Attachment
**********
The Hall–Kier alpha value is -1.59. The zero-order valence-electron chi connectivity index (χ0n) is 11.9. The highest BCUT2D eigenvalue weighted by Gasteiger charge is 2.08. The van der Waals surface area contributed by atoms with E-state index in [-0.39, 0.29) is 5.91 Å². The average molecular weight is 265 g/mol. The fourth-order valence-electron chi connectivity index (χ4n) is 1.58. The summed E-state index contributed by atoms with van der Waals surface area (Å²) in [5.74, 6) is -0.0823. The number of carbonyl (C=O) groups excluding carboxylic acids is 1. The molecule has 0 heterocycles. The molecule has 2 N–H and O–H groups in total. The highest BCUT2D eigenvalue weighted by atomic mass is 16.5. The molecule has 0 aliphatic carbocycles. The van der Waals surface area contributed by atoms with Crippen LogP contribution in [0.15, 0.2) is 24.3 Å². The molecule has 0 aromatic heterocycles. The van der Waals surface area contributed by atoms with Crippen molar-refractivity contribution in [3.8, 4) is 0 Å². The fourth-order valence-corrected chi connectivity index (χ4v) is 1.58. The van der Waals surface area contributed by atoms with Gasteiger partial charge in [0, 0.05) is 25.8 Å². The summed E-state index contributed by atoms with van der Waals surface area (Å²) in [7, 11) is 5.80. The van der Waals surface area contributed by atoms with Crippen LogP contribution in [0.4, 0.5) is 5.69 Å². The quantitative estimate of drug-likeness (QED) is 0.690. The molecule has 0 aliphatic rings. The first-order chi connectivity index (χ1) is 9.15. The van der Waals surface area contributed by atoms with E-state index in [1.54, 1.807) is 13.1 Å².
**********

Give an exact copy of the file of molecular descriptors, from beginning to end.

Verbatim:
The Hall–Kier alpha value is -1.59. The zero-order valence-electron chi connectivity index (χ0n) is 11.9. The highest BCUT2D eigenvalue weighted by Gasteiger charge is 2.08. The van der Waals surface area contributed by atoms with E-state index in [-0.39, 0.29) is 5.91 Å². The average molecular weight is 265 g/mol. The fourth-order valence-electron chi connectivity index (χ4n) is 1.58. The summed E-state index contributed by atoms with van der Waals surface area (Å²) in [5.74, 6) is -0.0823. The number of carbonyl (C=O) groups excluding carboxylic acids is 1. The molecule has 0 heterocycles. The molecule has 2 N–H and O–H groups in total. The highest BCUT2D eigenvalue weighted by atomic mass is 16.5. The molecule has 0 aliphatic carbocycles. The van der Waals surface area contributed by atoms with Crippen LogP contribution in [0.15, 0.2) is 24.3 Å². The molecule has 0 aromatic heterocycles. The van der Waals surface area contributed by atoms with Crippen molar-refractivity contribution in [3.8, 4) is 0 Å². The fourth-order valence-corrected chi connectivity index (χ4v) is 1.58. The van der Waals surface area contributed by atoms with Gasteiger partial charge in [0, 0.05) is 25.8 Å². The summed E-state index contributed by atoms with van der Waals surface area (Å²) in [7, 11) is 5.80. The van der Waals surface area contributed by atoms with Crippen LogP contribution in [0.4, 0.5) is 5.69 Å². The quantitative estimate of drug-likeness (QED) is 0.690. The molecule has 0 aliphatic rings. The first-order chi connectivity index (χ1) is 9.15. The van der Waals surface area contributed by atoms with E-state index in [1.54, 1.807) is 13.1 Å².